Last week, the New Jersey Casino Control Commission gave final approval between Eldorado and Caesars to create the largest casino operation in the world. The commission voted 2-0 in favor of the merger, giving them four of Atlantic City’s nine casinos.
This merger is a $17.3 billion buyout for Nevada-based Eldorado Resorts Inc. acquire Caesars Entertainment Corp.
The merger is finally able to go through after hashing out antitrust laws in New Jersey. The NJCC approved the merger in a 2-0 vote. With the deal in place, Eldorado will own 56 percent of the merged company, which will continue operations and stock trading under the name Caesars Entertainment Inc.
Eldorado is planning to buy Caesars stock at $12.30 per share, using $8.70 in cash and the remainder in Eldorado shares. Eldorado stock traded at $39.01 on Friday, and Caesars Entertainment was at $12.39.
The combined company will have 52 properties in 16 U.S. states, including Las Vegas Strip casino-resorts like Caesars Palace, Paris Las Vegas, Planet Hollywood, Flamingo, and Linq. The buyout also affects Caesars’ properties in the U.K., Egypt, Canada, and a golf course in the Chinese gambling enclave of Macau.
Nevada also approved of the deal, as well as Indiana. However, Eldorado has to seek three of their five casinos in Indiana for the agreement to go through.
Impact on New Jersey
The merger will give the company four of the nine casinos in Atlantic City. As part of an agreement to move forward, Eldorado Resorts agreed to lift deed restrictions on the Showboat Hotel Atlantic City, The Claridge hotel, and the former Atlantic Club Casino Hotel, which are old Caesars properties.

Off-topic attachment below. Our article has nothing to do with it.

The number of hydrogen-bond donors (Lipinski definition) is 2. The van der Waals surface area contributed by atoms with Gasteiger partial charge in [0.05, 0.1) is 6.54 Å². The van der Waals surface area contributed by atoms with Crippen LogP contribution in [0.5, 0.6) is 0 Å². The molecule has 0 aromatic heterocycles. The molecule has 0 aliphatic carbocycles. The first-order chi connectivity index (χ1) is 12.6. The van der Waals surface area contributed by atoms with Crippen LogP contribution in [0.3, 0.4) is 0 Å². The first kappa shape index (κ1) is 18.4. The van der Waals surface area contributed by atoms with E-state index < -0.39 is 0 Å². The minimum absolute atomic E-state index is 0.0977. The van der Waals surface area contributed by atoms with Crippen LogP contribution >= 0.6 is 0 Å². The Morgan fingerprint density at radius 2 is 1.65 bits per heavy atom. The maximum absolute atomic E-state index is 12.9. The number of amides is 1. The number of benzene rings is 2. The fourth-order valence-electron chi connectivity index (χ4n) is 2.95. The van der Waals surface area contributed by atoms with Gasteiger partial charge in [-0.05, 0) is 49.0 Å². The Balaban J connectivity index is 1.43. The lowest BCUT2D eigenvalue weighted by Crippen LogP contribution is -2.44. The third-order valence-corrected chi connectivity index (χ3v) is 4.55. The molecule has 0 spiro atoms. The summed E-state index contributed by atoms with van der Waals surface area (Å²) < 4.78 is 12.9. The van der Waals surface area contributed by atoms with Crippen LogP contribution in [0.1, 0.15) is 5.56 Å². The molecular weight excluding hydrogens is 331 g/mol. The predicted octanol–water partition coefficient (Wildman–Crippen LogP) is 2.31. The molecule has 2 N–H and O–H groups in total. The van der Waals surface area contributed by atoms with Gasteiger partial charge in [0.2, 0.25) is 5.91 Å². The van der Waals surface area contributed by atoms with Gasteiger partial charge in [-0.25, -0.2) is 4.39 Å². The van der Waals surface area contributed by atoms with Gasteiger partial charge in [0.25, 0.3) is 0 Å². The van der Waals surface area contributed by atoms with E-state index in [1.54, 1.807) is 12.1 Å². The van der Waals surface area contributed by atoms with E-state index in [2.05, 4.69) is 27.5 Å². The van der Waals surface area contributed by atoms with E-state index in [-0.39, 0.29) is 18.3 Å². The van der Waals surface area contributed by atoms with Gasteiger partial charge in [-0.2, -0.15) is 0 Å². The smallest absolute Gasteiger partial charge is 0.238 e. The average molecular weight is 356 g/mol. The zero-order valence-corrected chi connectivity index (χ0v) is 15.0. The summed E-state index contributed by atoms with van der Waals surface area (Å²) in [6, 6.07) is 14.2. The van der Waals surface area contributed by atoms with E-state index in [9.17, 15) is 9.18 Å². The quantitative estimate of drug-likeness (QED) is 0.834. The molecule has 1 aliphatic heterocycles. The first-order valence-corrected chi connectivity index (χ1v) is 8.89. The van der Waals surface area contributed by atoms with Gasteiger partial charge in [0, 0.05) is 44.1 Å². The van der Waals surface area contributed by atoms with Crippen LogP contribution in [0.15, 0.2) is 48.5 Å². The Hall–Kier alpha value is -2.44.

ERI also agreed to a five-year window on closing any of its Garden State venues. Hard Rock Atlantic City and the Ocean Casino Resort wanted to comment before the Casino Control Commission to express concerns about the elimination of deed controls on the properties above.
With Caesars and Eldorado putting a stronghold on Atlantic City, this could pave the way for more mergers to come about. Right now, the casino industry is trying to recover from the closures due to the coronavirus. As casinos either remained closed or open at limited capacity, it could force casinos into tough times and even merge with larger casinos that have been able to make it through the pandemic.
Atlantic City might not see the last of large mergers in their town as long as casinos cannot operate at full capacity. The Eldorado and Caesars merger might be the tipping point in the casino industry.